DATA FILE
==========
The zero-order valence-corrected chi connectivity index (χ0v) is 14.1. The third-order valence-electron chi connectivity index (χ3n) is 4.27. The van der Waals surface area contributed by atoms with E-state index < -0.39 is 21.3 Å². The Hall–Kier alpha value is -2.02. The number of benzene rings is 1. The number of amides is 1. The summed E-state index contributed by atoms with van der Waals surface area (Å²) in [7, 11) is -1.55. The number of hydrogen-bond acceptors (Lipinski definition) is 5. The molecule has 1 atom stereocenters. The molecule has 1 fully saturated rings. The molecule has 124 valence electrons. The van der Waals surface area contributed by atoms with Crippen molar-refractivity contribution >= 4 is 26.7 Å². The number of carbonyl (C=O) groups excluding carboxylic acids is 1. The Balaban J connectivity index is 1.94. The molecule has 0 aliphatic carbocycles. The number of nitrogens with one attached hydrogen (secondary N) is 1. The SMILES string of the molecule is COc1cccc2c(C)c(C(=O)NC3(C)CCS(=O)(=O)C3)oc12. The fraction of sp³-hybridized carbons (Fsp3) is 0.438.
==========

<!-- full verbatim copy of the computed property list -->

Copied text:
The zero-order valence-corrected chi connectivity index (χ0v) is 14.1. The third-order valence-electron chi connectivity index (χ3n) is 4.27. The van der Waals surface area contributed by atoms with E-state index < -0.39 is 21.3 Å². The Hall–Kier alpha value is -2.02. The number of benzene rings is 1. The number of amides is 1. The summed E-state index contributed by atoms with van der Waals surface area (Å²) in [7, 11) is -1.55. The number of hydrogen-bond acceptors (Lipinski definition) is 5. The molecule has 1 atom stereocenters. The molecule has 1 fully saturated rings. The molecule has 124 valence electrons. The van der Waals surface area contributed by atoms with Crippen molar-refractivity contribution >= 4 is 26.7 Å². The number of carbonyl (C=O) groups excluding carboxylic acids is 1. The Balaban J connectivity index is 1.94. The molecule has 0 aliphatic carbocycles. The number of nitrogens with one attached hydrogen (secondary N) is 1. The SMILES string of the molecule is COc1cccc2c(C)c(C(=O)NC3(C)CCS(=O)(=O)C3)oc12. The fraction of sp³-hybridized carbons (Fsp3) is 0.438.